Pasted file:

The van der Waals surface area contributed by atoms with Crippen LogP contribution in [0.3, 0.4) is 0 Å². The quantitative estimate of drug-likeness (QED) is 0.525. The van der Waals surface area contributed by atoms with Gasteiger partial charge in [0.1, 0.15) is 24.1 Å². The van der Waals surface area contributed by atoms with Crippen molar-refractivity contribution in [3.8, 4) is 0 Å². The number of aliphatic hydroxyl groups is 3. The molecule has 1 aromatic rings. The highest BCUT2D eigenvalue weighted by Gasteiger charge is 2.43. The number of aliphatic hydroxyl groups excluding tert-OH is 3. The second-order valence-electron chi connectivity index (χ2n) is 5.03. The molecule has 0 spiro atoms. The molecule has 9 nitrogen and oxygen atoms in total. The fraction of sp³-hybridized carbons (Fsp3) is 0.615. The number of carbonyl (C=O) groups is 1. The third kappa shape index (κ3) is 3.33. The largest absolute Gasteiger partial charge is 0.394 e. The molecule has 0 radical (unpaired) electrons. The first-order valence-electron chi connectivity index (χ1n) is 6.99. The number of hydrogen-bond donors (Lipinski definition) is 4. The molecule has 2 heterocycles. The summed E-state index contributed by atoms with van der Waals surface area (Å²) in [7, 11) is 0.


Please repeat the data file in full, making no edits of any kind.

The van der Waals surface area contributed by atoms with Crippen LogP contribution in [0.3, 0.4) is 0 Å². The quantitative estimate of drug-likeness (QED) is 0.525. The van der Waals surface area contributed by atoms with Gasteiger partial charge in [0.1, 0.15) is 24.1 Å². The van der Waals surface area contributed by atoms with Crippen molar-refractivity contribution in [3.8, 4) is 0 Å². The number of aliphatic hydroxyl groups is 3. The molecule has 1 aromatic rings. The highest BCUT2D eigenvalue weighted by Gasteiger charge is 2.43. The number of aliphatic hydroxyl groups excluding tert-OH is 3. The second-order valence-electron chi connectivity index (χ2n) is 5.03. The molecule has 0 spiro atoms. The molecule has 9 nitrogen and oxygen atoms in total. The fraction of sp³-hybridized carbons (Fsp3) is 0.615. The number of carbonyl (C=O) groups is 1. The third kappa shape index (κ3) is 3.33. The largest absolute Gasteiger partial charge is 0.394 e. The molecule has 0 radical (unpaired) electrons. The first-order valence-electron chi connectivity index (χ1n) is 6.99. The number of hydrogen-bond donors (Lipinski definition) is 4. The molecule has 2 heterocycles. The summed E-state index contributed by atoms with van der Waals surface area (Å²) in [7, 11) is 0.